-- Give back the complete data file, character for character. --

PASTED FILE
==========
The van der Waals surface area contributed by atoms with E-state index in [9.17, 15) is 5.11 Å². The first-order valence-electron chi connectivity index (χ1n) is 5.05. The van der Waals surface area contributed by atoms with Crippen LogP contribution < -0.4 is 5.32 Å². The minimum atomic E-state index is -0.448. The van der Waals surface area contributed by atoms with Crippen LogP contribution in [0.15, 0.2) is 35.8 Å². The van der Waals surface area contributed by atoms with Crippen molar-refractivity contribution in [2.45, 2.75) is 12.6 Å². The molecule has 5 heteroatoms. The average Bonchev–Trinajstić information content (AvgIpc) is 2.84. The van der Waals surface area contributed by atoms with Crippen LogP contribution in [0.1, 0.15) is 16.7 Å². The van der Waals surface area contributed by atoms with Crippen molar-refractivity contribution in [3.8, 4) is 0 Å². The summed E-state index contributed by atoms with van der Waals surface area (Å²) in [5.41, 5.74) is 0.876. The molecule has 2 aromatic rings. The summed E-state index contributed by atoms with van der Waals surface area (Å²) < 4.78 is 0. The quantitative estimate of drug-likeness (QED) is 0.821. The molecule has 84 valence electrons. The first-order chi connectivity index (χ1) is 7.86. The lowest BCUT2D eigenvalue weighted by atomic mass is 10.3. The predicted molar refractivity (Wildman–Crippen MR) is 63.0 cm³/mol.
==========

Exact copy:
The van der Waals surface area contributed by atoms with E-state index in [9.17, 15) is 5.11 Å². The first-order valence-electron chi connectivity index (χ1n) is 5.05. The van der Waals surface area contributed by atoms with Crippen LogP contribution < -0.4 is 5.32 Å². The minimum atomic E-state index is -0.448. The van der Waals surface area contributed by atoms with Crippen LogP contribution in [0.15, 0.2) is 35.8 Å². The van der Waals surface area contributed by atoms with Crippen molar-refractivity contribution in [2.45, 2.75) is 12.6 Å². The molecule has 5 heteroatoms. The average Bonchev–Trinajstić information content (AvgIpc) is 2.84. The van der Waals surface area contributed by atoms with Crippen LogP contribution in [0.1, 0.15) is 16.7 Å². The van der Waals surface area contributed by atoms with Crippen molar-refractivity contribution in [3.8, 4) is 0 Å². The summed E-state index contributed by atoms with van der Waals surface area (Å²) in [5.41, 5.74) is 0.876. The molecule has 2 aromatic rings. The summed E-state index contributed by atoms with van der Waals surface area (Å²) < 4.78 is 0. The quantitative estimate of drug-likeness (QED) is 0.821. The molecule has 84 valence electrons. The first-order chi connectivity index (χ1) is 7.86. The lowest BCUT2D eigenvalue weighted by atomic mass is 10.3. The predicted molar refractivity (Wildman–Crippen MR) is 63.0 cm³/mol.